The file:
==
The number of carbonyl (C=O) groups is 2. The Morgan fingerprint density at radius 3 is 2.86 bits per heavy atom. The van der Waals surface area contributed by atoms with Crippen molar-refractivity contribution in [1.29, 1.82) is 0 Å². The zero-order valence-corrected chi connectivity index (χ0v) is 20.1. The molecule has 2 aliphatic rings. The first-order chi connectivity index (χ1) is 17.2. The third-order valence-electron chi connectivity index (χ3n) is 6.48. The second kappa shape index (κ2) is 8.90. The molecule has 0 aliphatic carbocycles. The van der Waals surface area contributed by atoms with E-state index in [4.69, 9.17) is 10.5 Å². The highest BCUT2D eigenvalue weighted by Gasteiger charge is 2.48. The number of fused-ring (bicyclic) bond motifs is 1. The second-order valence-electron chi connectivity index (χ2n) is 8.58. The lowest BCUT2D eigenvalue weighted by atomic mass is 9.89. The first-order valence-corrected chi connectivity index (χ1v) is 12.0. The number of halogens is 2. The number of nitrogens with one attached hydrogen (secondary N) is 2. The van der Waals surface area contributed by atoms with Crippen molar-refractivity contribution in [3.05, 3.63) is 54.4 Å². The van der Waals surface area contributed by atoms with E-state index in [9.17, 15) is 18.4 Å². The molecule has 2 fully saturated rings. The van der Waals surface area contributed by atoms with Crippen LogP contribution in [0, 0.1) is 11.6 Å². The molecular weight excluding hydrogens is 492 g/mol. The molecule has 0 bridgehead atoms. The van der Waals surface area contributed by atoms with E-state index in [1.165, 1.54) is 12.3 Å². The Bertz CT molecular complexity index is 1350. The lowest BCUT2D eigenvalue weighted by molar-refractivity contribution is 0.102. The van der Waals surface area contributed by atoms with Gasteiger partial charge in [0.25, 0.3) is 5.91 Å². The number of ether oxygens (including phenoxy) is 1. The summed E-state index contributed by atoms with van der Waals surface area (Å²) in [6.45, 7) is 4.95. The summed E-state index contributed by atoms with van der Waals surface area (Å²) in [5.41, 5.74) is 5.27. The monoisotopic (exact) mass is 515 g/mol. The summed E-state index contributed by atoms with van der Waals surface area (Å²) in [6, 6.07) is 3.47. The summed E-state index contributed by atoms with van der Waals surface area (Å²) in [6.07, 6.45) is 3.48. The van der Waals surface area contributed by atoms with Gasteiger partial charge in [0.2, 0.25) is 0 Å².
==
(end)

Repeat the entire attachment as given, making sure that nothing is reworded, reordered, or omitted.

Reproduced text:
The number of carbonyl (C=O) groups is 2. The Morgan fingerprint density at radius 3 is 2.86 bits per heavy atom. The van der Waals surface area contributed by atoms with Crippen molar-refractivity contribution in [1.29, 1.82) is 0 Å². The zero-order valence-corrected chi connectivity index (χ0v) is 20.1. The molecule has 2 aliphatic rings. The first-order chi connectivity index (χ1) is 17.2. The third-order valence-electron chi connectivity index (χ3n) is 6.48. The second kappa shape index (κ2) is 8.90. The molecule has 0 aliphatic carbocycles. The van der Waals surface area contributed by atoms with E-state index in [4.69, 9.17) is 10.5 Å². The highest BCUT2D eigenvalue weighted by Gasteiger charge is 2.48. The number of fused-ring (bicyclic) bond motifs is 1. The second-order valence-electron chi connectivity index (χ2n) is 8.58. The lowest BCUT2D eigenvalue weighted by atomic mass is 9.89. The first-order valence-corrected chi connectivity index (χ1v) is 12.0. The number of halogens is 2. The number of nitrogens with one attached hydrogen (secondary N) is 2. The van der Waals surface area contributed by atoms with Crippen molar-refractivity contribution in [3.05, 3.63) is 54.4 Å². The van der Waals surface area contributed by atoms with E-state index in [9.17, 15) is 18.4 Å². The molecule has 2 fully saturated rings. The van der Waals surface area contributed by atoms with Crippen LogP contribution in [0, 0.1) is 11.6 Å². The molecular weight excluding hydrogens is 492 g/mol. The molecule has 0 bridgehead atoms. The van der Waals surface area contributed by atoms with E-state index in [1.165, 1.54) is 12.3 Å². The Bertz CT molecular complexity index is 1350. The lowest BCUT2D eigenvalue weighted by molar-refractivity contribution is 0.102. The van der Waals surface area contributed by atoms with Gasteiger partial charge in [0.25, 0.3) is 5.91 Å². The number of ether oxygens (including phenoxy) is 1. The summed E-state index contributed by atoms with van der Waals surface area (Å²) in [6.45, 7) is 4.95. The summed E-state index contributed by atoms with van der Waals surface area (Å²) in [5.41, 5.74) is 5.27. The monoisotopic (exact) mass is 515 g/mol. The summed E-state index contributed by atoms with van der Waals surface area (Å²) in [6, 6.07) is 3.47. The summed E-state index contributed by atoms with van der Waals surface area (Å²) in [6.07, 6.45) is 3.48. The van der Waals surface area contributed by atoms with Gasteiger partial charge in [0.2, 0.25) is 0 Å².